• About

    Pinacoteca di Brera is a national art gallery in Milan, located in Palazzo Brera, on the homonymous street.

    Palazzo Brera also houses the National Braidense Library (Biblioteca Nazionale Braidense), the Brera Observatory, the Botanical Garden, the Lombard Institute of Sciences and Letters (Istituto Lombardo di Scienze e Lettere) and the Academy of Fine Arts (Accademia di Belle Arti).

    The museum, specialized in Venetian and Lombard art, exhibits some of the most famous Italian paintings, and offers an itinerary that ranges from prehistory to contemporary art, with masterpieces by artists of the 20th century.



    The Brera Academy of Fine Arts was founded in 1776 by decree of the Empress Maria Theresa of Austria, at the request of Count Carlo Giuseppe di Firmian.

    Andrea Appiani was appointed Commissioner for Fine Arts in 1805, and works of art from the churches suppressed by Napoleon began to be brought to Brera. In 1806, Giuseppe Bossi inaugurated the first museum of the Academy.

    In 1808, the Napoleonic Halls were created, to house the galleries of the Kingdom of Italy. On August 15, 1809, on Napoleon’s birthday, the halls were inaugurated, dominated by the great Monument to Napoleon I by Antonio Canova.

    The actual opening of the galleries took place on April 20, 1810. In the following years, paintings continued to be brought to the gallery, especially in 1811 and 1812, in particular from the collection of Archbishop Monti of Milan.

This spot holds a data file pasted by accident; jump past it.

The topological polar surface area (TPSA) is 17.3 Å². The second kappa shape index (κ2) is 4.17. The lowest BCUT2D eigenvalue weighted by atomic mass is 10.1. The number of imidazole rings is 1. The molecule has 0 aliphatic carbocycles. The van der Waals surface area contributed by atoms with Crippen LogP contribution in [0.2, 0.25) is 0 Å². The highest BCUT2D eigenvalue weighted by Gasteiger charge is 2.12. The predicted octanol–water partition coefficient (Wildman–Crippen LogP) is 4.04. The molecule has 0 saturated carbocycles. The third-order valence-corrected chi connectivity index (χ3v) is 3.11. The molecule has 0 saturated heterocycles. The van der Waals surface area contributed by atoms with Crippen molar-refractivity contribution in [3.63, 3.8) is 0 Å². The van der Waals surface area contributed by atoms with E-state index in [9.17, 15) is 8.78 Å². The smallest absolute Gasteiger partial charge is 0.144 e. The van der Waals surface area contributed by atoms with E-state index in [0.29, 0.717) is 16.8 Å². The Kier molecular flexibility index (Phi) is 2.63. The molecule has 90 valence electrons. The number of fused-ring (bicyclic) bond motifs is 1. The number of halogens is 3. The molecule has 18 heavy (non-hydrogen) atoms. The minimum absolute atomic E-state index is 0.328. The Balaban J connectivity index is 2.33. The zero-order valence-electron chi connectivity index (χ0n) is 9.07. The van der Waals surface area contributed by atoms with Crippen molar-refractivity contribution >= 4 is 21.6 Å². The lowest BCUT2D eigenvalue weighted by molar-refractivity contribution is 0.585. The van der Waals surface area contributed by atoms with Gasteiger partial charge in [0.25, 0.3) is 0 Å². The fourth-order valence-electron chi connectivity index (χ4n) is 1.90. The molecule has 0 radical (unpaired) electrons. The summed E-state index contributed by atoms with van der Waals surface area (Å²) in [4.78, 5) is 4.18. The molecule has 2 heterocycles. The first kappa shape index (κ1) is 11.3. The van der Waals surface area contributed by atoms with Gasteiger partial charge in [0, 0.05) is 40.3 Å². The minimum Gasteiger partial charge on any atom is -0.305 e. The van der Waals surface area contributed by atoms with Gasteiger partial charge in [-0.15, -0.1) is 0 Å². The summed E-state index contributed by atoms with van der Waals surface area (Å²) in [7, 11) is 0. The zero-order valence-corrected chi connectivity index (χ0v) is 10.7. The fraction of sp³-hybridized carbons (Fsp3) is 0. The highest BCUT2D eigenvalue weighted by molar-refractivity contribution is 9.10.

In 1814, at the fall of the Napoleonic government, the Congress of Vienna sanctioned the gallery for the assets stolen from the original owners.

    In 1926, the Association of Friends of Brera (Associazione degli Amici di Brera) was created, and several masterpieces were purchased.

    During the Second World War, the works in the gallery were secured, but the palace suffered serious damage due to the bombings of 1943. The Pinacoteca began its resurrection in February 1946, thanks to the funding of some noble Milanese families.



    The closest Metro station is Montenapoleone, located about 500 meters away, on the Metro Line 3. The closest bus stop is Piazza San Marco, located about 100 meters away, on the bus Line 61.

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